Jam of the week: "Rogues" by Incubus
A week has passed since RVTV rolled through Webster City. I probably don't need to remind you that it was, at WHO's estimate, the largest attendance for a small town RVTV event ever. From the packed streets for the evening broadcast to the cheers I heard outside on Second Street for WHO's nightly news, community members of both team allegiances came out in droves for the event.
I was out and about most of the day taking photos, covering several stories and even got my beard painted black, gold and red by Tickle the Clown. Apologies to Tickle, as I had to wash off her work before I prepared to judge the chili cookoff hosted at RVTV.
The chance to judge the event was sort of dropped in my lap. Randy Wunschel contacted the Daily Freeman-Journal looking for someone to judge the event. I accepted the offer while not knowing exactly how the contest would go. The prospect of appearing on television was slightly less daunting than the realization that my experience with chili was largely limited to my parent's homecooked batches and late night chili runs to Steak 'N Shake.
In order to prepare for the contest, I had to see what the contestants would go through. I had to do something I've never done before and make a batch of chili on my own. I found a basic recipe online, made a couple trips to the grocery store after forgetting a couple ingredients and ended up with a watery, subpar chili. While it was far from the quality of any of the chili presented at the RVTV event, eating that batch of chili over the course of the week before really made me appreciate the smell of good chili that wafted though downtown last Wednesday.
Well before judging began, I spoke to many of the chili contestants as they prepared their entries in downtown. That was helpful, because I got a chance to see what was going in the chili, talk with the contestants about why they entered a dish and mentally prepare myself for the spiciest bowls. I disclosed that I was judging the contest with others after talking with participants. That might have been a bit sly, but I wanted to keep that in my pocket to get more casual responses. Of course, the event was much more casual than I expected.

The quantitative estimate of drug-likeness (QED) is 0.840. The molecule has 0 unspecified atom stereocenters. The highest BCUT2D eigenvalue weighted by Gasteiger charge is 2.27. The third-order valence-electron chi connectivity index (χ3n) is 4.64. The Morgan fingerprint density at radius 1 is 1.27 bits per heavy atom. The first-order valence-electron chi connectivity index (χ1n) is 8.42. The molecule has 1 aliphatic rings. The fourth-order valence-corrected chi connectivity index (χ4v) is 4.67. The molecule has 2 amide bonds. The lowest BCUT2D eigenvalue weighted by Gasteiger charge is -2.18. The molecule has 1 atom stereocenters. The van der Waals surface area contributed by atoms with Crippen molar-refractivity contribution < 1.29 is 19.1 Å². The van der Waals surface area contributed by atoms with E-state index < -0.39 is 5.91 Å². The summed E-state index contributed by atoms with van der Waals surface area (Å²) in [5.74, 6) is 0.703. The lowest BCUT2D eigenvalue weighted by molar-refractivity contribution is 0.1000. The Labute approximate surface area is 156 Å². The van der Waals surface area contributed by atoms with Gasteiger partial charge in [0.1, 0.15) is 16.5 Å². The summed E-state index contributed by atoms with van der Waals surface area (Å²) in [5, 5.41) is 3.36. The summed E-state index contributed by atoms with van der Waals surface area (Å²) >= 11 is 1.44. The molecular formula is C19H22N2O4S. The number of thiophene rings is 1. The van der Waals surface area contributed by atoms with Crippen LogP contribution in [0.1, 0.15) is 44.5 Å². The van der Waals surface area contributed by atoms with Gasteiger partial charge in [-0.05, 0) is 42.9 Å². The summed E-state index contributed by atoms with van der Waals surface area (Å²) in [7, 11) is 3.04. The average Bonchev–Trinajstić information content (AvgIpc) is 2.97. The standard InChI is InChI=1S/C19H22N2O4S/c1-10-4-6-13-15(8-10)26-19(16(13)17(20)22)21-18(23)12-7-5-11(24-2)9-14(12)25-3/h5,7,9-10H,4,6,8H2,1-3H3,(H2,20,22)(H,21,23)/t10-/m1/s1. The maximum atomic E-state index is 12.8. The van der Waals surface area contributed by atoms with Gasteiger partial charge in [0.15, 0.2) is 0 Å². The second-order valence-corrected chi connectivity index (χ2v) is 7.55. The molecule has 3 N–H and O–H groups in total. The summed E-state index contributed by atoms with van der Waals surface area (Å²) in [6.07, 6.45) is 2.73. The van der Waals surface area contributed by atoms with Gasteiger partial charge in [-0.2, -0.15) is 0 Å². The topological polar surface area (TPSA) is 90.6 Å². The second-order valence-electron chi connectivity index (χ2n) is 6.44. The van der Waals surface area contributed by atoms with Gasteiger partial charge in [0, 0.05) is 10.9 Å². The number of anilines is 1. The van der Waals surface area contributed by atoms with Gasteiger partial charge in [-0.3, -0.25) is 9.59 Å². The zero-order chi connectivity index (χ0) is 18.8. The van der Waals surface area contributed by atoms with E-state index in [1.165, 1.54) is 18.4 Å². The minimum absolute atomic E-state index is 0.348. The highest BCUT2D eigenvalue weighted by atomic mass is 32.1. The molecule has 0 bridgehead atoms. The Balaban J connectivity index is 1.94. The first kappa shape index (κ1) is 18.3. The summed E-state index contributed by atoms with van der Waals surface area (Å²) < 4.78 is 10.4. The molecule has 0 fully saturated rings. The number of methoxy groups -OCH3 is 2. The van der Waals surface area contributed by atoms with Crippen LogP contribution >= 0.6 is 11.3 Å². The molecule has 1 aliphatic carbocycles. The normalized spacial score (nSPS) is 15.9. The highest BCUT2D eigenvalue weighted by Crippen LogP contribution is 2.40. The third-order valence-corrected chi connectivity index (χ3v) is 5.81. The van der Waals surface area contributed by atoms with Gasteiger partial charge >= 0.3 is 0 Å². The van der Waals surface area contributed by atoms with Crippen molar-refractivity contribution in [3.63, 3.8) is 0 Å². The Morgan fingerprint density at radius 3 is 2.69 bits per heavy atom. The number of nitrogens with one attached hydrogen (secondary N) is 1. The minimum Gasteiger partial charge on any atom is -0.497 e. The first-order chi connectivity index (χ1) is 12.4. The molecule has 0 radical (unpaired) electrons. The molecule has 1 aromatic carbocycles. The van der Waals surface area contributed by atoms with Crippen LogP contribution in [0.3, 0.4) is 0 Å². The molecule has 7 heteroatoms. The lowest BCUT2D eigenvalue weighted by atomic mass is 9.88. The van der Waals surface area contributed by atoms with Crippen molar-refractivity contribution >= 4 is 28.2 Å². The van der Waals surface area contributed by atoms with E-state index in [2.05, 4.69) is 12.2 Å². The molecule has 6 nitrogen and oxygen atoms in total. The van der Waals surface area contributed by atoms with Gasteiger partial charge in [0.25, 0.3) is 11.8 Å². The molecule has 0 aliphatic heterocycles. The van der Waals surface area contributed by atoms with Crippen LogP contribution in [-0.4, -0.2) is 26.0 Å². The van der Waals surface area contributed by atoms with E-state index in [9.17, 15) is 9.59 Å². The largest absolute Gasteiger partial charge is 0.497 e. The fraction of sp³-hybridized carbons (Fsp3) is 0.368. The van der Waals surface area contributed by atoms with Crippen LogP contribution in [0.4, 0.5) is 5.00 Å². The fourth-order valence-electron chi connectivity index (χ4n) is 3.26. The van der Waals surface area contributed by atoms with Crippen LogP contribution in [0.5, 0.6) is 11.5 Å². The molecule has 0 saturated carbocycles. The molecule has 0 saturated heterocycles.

Chili judging was set to begin shortly before the Doodlebug race. Several other judges were unavailable at the time, so after a good wait Randy and I decided to get going. I was thinking I would encounter a WHO reporter with twice my enthusiasm asking me questions about the chili, the contest and if I always stammered through interviews. In the end, I waited in lines with other people to try the chili and get a good afternoon snack in before heading back to write my stories.
I have to give a big thanks to everyone who entered. There were a couple dishes of chili that blew me away but every entry was impressive and unique. When I bumped into Randy again this week, he said that another chili cookoff might be coming to Webster City later this year, although he may not be heading it. Even if I'm not the one judging it, I'll be sure to see if the chili masters of Webster City can continue to impress me.